- it is carried on for the public benefit
- it is non-profit
- it is an institution
- its dominant purpose is providing benevolent relief.
Examples of PBIs are organisations that:
- provide hostel accommodation for the homeless
- treat sufferers of disease
- provide home help for the aged and the infirm
- transport the sick or disabled
- rescue people who are lost or stranded.
From 3 December 2012, PBIs must be registered with the ACNC as a charity and as a PBI before they can be endorsed by the ATO to access tax concessions available to PBIs.
For more information please see ACNC PBI factsheet on the ACNC website.
Health Promotion Charity (HPC)
A Health Promotion Charity is a non-profit charitable institution whose principal activity is promoting the
prevention or control of diseases in human beings. The characteristics of a health promotion charity are that:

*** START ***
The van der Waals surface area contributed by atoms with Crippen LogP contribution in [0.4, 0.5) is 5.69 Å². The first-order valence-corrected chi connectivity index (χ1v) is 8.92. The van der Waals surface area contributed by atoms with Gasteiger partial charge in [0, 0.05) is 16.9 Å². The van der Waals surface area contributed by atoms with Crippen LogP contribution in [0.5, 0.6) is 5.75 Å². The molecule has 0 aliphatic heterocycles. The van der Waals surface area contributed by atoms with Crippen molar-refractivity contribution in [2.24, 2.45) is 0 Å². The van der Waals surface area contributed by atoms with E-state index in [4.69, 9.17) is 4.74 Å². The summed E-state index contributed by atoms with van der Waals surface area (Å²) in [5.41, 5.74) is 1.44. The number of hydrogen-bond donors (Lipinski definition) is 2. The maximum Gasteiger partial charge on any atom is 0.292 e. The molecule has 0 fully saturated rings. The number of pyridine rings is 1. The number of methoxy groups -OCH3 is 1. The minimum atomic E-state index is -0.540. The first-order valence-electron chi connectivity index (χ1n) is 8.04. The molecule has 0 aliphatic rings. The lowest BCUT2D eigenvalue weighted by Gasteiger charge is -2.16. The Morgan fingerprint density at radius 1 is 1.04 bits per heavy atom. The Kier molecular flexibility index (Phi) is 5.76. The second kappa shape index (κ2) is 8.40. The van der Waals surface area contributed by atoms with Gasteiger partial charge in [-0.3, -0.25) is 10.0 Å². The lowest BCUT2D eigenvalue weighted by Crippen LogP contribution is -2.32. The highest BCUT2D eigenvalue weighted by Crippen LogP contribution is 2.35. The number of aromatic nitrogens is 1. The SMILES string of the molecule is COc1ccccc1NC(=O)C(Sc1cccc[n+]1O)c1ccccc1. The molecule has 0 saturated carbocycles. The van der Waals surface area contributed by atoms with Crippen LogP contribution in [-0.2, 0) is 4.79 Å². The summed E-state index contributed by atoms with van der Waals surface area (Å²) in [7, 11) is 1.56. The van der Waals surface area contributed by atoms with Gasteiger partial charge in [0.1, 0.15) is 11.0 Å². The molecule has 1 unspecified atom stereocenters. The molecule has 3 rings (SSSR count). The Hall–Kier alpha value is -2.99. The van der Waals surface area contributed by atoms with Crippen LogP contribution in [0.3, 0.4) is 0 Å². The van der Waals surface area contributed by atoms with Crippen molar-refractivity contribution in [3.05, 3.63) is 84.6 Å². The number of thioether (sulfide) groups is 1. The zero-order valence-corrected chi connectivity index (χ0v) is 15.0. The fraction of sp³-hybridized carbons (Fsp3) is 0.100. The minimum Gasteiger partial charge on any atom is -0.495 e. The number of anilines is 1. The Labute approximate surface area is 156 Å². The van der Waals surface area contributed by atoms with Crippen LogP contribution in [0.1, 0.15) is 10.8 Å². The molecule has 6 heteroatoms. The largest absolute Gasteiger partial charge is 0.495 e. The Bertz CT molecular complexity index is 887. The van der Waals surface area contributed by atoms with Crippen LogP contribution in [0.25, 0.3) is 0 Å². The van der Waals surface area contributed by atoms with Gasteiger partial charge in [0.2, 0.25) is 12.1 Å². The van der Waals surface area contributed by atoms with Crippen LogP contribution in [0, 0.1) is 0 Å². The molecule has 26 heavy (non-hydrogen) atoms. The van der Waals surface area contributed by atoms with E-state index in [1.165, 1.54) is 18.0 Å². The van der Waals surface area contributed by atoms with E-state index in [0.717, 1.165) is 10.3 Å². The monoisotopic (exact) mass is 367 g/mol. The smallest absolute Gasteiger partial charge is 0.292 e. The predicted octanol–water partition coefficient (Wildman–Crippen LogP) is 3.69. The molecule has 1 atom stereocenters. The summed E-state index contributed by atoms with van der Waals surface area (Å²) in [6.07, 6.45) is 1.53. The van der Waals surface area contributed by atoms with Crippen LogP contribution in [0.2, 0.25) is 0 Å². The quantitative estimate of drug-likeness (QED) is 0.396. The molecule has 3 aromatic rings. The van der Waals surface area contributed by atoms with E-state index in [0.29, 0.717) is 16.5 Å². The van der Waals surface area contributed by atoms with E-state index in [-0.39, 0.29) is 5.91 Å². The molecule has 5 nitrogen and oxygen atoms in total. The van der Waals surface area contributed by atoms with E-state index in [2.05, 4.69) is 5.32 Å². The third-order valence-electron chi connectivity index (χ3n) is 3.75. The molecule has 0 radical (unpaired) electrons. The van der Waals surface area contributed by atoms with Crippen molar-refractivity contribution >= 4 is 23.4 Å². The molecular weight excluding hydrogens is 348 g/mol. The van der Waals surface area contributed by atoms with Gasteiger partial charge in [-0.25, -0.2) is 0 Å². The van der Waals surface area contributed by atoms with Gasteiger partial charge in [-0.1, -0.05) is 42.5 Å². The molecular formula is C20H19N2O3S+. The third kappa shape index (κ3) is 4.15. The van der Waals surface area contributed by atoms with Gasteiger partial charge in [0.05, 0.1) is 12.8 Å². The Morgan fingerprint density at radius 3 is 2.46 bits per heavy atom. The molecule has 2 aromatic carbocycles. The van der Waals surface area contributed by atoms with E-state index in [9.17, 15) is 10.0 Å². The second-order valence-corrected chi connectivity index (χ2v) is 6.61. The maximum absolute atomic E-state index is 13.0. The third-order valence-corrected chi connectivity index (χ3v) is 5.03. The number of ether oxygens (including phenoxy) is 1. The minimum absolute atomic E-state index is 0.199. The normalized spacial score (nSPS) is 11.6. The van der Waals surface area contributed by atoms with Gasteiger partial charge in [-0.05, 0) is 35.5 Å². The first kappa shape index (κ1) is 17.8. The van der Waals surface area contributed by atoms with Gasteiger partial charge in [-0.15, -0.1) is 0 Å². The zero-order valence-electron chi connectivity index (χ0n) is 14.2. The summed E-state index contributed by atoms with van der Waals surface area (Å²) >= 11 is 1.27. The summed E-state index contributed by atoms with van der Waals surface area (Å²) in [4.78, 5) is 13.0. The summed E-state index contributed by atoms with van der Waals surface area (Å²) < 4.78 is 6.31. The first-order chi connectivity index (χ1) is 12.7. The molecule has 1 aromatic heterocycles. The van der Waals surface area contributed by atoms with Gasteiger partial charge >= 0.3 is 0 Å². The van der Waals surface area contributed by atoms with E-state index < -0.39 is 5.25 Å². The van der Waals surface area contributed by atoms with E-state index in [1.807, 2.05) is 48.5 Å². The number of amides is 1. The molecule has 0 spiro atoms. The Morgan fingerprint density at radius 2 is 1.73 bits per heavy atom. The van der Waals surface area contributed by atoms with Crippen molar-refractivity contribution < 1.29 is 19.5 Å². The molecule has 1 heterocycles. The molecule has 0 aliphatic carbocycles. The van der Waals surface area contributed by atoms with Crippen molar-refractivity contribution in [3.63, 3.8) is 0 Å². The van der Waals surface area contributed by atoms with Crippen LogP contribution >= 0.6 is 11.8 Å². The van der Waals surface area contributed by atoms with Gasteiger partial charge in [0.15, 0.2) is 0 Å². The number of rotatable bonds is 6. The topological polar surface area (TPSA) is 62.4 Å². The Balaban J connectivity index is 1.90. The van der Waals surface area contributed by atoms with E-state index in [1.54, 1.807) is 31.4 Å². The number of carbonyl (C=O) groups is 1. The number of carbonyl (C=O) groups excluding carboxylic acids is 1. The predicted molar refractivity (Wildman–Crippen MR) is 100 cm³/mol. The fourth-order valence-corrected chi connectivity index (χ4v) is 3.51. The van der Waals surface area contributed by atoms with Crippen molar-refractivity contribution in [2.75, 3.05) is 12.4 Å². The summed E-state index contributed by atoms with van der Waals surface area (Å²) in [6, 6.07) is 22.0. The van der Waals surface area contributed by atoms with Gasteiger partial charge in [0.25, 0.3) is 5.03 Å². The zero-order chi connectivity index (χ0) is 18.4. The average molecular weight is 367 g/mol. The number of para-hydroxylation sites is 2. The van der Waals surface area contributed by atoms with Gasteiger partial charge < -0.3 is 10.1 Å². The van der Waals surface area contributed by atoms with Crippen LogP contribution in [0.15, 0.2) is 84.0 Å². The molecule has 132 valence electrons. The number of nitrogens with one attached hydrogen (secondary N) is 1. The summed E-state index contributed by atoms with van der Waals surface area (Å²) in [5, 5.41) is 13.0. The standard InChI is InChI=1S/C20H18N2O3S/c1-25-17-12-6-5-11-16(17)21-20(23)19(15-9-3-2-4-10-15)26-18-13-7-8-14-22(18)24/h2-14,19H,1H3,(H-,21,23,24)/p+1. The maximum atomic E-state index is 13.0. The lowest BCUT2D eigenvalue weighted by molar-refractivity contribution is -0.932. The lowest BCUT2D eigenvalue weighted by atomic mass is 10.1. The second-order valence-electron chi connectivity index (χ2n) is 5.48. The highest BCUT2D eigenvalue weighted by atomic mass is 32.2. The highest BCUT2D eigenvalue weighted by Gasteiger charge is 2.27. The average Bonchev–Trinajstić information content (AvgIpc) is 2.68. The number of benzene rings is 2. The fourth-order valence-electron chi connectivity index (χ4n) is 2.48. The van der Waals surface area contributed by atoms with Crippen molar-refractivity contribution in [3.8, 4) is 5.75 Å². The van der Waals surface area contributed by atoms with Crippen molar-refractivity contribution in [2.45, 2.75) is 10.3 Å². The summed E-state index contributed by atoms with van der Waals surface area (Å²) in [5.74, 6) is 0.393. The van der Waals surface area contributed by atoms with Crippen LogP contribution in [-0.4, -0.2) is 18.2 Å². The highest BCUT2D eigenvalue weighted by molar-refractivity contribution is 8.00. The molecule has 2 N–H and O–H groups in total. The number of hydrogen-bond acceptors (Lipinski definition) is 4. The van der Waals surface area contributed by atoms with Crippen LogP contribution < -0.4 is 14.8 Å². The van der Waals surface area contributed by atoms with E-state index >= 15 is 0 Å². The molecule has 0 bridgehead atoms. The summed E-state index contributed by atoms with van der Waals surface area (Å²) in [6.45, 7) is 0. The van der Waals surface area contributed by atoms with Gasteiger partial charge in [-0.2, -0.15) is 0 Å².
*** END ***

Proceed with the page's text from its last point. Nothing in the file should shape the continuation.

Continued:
- its principal activity is promoting the prevention or the control of diseases in human beings
- it is a charity which is a charitable institution.
Examples of activities that can promote the prevention or control of disease include:
- providing relevant information to sufferers of a disease, health professionals, carers and to the public
- researching how to detect, prevent or treat diseases
- developing or providing relevant aids and equipment to sufferers of a disease.
From 3 December 2012, HPCs must be registered with the ACNC as a charity and as an HPC before they can
be endorsed by the ATO to access tax concessions available to HPCs.
For more information please see the ACNC HPC factsheet on the ACNC website.
Public Benevolent Institution (PBI) Employer
The characteristics of a Public Benevolent Institution (PBI) employer that an organisation operates are:
The FBT exemption for a PBI employer that an organisation operates does not apply in respect of
the organisation's employees generally. It only applies in respect of the employees of the PBI employer